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bodiebill

Music library (backup) in the cloud?

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18 minutes ago, AudioDoctor said:

I don't actually use mine to listen to music, just to backup. I could however.

 

That is indeed how many people do it today - and the subject of the thread.

In the coming years, we will probably see improved cloud based players, and the situation may be reversed, with "local" storage being purely for backup purposes, if at all.

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2 hours ago, hopkins said:

 

Sorry, i had not taken the time to explain in detail.

 

Unfortunately what I am doing is a "custom" solution and I do not really see how it could be extended to others without investing significant time and effort into it. So i don't think a seperate thread is required. I'll explain here briefly.

 

I developped everything from scratch. My program scans automatically my folders. 

I store  album covers and associated artwork/pdf  on Google Cloud Storage. The "tags" and comments on my albums are stored in a PostgresQL database hosted on Heroku. 

 

The tracks themselves are for the time being only stored locally, but i plan on storing them as well on Google Cloud Storage, selectively for the time being, to allow me to  play them remotely.  For the time being, I play my files through LMS by sending the URLs of the files from my app. Works well, but it ain't Roon... 

 

That's about it :)

 

I put a few examples here: 

The example illustrate why i did all this. They are individual albums. I also have an "album grid" to browse my entire collection, but it is not finalized. I plan on adding artist bios/pictures as well - it all takes time. I spend more time "collecting" information on my ever-growing collection than on actually developping the solution. 

 

By the way, i am the author of this thread: https://community.roonlabs.com/t/bye-roon-why-i-am-not-renewing-my-subscription/67012

 

I followed through on my ideas and am very happy to have done so :) I mostly listen to Jazz, and as a Jazz "collector", there are in my opinion many aspects which are just not handled by any music application today. Unfortunately,  there is no "collaborative" database that address these requirements. A shame, but that's the way it is.

 

Thanks @hopkins, sounds like an intricate custom setup!


 

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45 minutes ago, AudioDoctor said:

I don't actually use mine to listen to music, just to backup. I could however.

 

I've got the backup in the cloud and local, and remote music listening enabled at home with my desktop as the server. Will likely build a NAS one of these days for the remote listening and local backup/storage.


One never knows, do one? - Fats Waller

The fairest thing we can experience is the mysterious. It is the fundamental emotion which stands at the cradle of true art and true science. - Einstein

Computer, Audirvana -> wi-fi to router -> EtherREGEN -> microRendu -> USPCB -> ISO Regen (powered by LPS-1) -> USPCB -> Pro-Ject Pre Box S2 DAC -> Spectral DMC-12 & DMA-150 -> Vandersteen 3A Signature.

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33 minutes ago, bodiebill said:

 

Thanks @hopkins, sounds like an intricate custom setup!

 

It is  intricate in its "design", but it remains simple in its use: scan your folders,  browse, play, and edit your albums in a web page. 

 

For playback, I do plan on making it simpler with cloud based playback (have to check the cost of having all my collection on Google Cloud Storage or Amazon AWS), but as you may know audio playback in itself is a complicated topic... There are too many protocols (Web Audio, UPNP, LMS, casting, etc.. ), and some protocols/solutions are really poorly designed (Web Audio to start with...).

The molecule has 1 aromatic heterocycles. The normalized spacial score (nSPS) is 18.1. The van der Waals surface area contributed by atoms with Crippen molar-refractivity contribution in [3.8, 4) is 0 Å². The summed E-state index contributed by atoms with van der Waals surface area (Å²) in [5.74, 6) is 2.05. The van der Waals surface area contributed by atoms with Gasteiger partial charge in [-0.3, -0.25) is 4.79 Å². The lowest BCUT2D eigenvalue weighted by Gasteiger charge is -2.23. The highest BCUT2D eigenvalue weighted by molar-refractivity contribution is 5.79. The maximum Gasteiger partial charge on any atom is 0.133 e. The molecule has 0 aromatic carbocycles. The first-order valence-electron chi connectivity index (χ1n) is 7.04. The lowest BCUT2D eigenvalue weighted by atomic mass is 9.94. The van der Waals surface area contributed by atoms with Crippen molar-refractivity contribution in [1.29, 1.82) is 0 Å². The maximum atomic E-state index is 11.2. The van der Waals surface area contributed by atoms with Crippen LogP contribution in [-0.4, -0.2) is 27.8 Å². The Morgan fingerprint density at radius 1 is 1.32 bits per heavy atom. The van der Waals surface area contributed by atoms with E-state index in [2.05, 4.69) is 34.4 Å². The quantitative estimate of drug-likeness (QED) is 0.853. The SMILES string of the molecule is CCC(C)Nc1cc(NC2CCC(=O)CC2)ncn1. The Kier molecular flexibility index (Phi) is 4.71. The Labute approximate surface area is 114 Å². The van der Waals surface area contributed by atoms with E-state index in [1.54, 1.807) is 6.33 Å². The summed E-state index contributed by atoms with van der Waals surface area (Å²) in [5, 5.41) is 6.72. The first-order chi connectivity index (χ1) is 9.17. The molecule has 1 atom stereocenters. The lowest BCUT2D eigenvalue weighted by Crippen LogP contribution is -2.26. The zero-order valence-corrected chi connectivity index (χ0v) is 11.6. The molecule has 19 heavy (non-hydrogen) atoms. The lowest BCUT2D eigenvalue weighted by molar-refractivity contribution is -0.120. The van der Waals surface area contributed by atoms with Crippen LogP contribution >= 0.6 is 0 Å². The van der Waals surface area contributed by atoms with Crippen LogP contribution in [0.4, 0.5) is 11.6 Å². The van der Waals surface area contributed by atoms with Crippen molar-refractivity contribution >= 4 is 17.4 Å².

Back to cloud storage backup - sorry for the digressions...

 

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4 hours ago, Jud said:

 

I've got the backup in the cloud and local, and remote music listening enabled at home with my desktop as the server. Will likely build a NAS one of these days for the remote listening and local backup/storage.


I have 1 backup here and I have it mirrored on my brothers NAS as well. I’m not tech enough, nor willing to learn, to build one. Plus the iosafe/ Synology NAS is as disaster proof as one can get. 


No electron left behind...

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2 minutes ago, Jud said:

Putting together a kid's bike might be more difficult.

"Ruined" my wife's bike last summer when I had to replace the rear wheel's tire. I took the rear derailleur off and it was all over for me. 

 

NAS? Done it in my sleep many times.


Founder of Audiophile Style

Announcing Polestar | Quick Community Reviews and Ratings

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19 hours ago, hopkins said:

 

Cloud storage/apps arise happening everywhere else... Corporations are moving to cloud based solutions.

 

Having to run a home server 24/7 to listen to your music files (at home or remotely) seems "archaic" to me. A chromebook, a backup solution (local or remote) - that's all we should need.


The two things are very very different.

 

”Cloud” backup is just that. Typically you pay less for less frequent access. 
 

A home server is used to expose your data in different ways:

1) as SMB files

2) as DLNA 

3) as Roon/RAAT

4) as HQPlayer streams

 

or combinations of above. In any case if you care to do upsampling, it’s a processor intensive activity for the home server.

 

A NAT is just a computer with an Ethernet port and typically removable disc drives. Linux eg Ubuntu is free and contains everything you need to have a fully functional NAT. It will also run on whatever old computer you have laying around ;)